During talks with the FNM state privatisation agency on August 18, lawyer Milan Ružbarský submitted a statement to FNM officials signed by Vladimir Po-r, owner of the Slovak company Arad. The contents of the letter appeared to resolve a recent dispute between the state and Po-r over the future of the lucrative gas storage company Nafta Gbely.
According to the document, Arad, which controls Nafta Gbely and its sister company Nafta Trade, has canceled all contracts with the Czech firm IPB-All - meaning that the Nafta properties may soon be back in state hands.
Po-r announced on June 22 this year that he had sold Arad, and thus the Nafta properties, to a Czech buyer who was reportedly acting for American energy giant Cinergy. The sale frustrated the government, which had been trying to acquire nafta for itself.
FNM officials confirmed that the Po-r document bore the signatures of authorized IPB-All representatives.
Officials with the state fund said that the letter helped them to reach an out of court settlement with lawyer Ružbarský on August 18. The settlement ensures that a 45.9% stake in Nafta Gbely controlled by Arad will now be returned to the FNM, while Nafta Trade will be sold. Ružbarský explained that it was this condition - the sale of indebted Nafta Trade - that had earlier held up the signing of a settlement with the FNM.
Nafta became the focus of a public tug of war this summer between the Economy Ministry and the FNM after Economy Minister Ľudovít Černák announced plans to concentrate the Nafta properties under the state gas firm SPP. Both the FNM and the ministry were embarrassed, however, by the sudden sale of Arad to the mysterious IPB-All firm.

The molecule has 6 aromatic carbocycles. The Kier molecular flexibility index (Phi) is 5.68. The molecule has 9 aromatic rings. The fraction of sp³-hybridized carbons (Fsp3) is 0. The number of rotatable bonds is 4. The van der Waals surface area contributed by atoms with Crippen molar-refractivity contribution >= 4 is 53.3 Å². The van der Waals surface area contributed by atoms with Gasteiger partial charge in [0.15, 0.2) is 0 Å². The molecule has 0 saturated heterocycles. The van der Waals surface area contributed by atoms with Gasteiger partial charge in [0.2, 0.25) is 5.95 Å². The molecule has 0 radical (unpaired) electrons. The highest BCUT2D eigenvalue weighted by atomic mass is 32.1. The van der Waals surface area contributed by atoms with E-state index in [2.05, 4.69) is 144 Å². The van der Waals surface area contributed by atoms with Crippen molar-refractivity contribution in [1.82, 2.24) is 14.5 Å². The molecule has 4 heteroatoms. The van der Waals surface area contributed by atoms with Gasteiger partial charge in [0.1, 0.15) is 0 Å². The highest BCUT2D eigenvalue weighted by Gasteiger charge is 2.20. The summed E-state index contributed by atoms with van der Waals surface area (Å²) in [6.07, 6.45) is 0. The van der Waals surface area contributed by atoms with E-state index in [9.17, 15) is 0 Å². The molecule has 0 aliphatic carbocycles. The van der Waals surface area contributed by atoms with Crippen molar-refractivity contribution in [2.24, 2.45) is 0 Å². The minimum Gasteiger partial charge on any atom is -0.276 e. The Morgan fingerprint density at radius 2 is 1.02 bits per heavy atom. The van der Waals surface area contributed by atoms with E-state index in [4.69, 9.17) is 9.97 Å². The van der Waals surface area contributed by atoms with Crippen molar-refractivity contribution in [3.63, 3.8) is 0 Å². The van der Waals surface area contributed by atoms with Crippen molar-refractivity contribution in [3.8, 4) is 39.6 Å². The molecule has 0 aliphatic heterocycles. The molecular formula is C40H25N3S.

Until the IPB-All purchase, Trnava-area entrepreneur Vladimir Po-r had been holding talks with the government on transfering his stakes in Nafta Gbely and Nafta Trade to a joint stock company established by the FNM and the SPP. After the June 22 sale, however, FNM President Ľudovít Kaník was accused by Černák and Prime Minister Mikuláš Dzurinda of having been in cahoots with IPB-All and Po-r; his resignation was demanded.
Kaník, for his part, said he had acted in good faith, and demanded that Černák resign over the matter.
The balance appeared to tip in favour of the FNM when the Supreme Court issued a preliminary injunction banning the firm Druhá obchodná (which originally bought Nafta Trade in 1996 and is now owned by Arad) from handling the shares of Nafta Gbely on July 20. FNM legal counsel Ernest Valko had filed the proposal to block the handling of Nafta shares in early March together with an indictment attacking the validity of the original privatization deal between the FNM and Druhá obchodná.
23. Aug 1999 at 0:00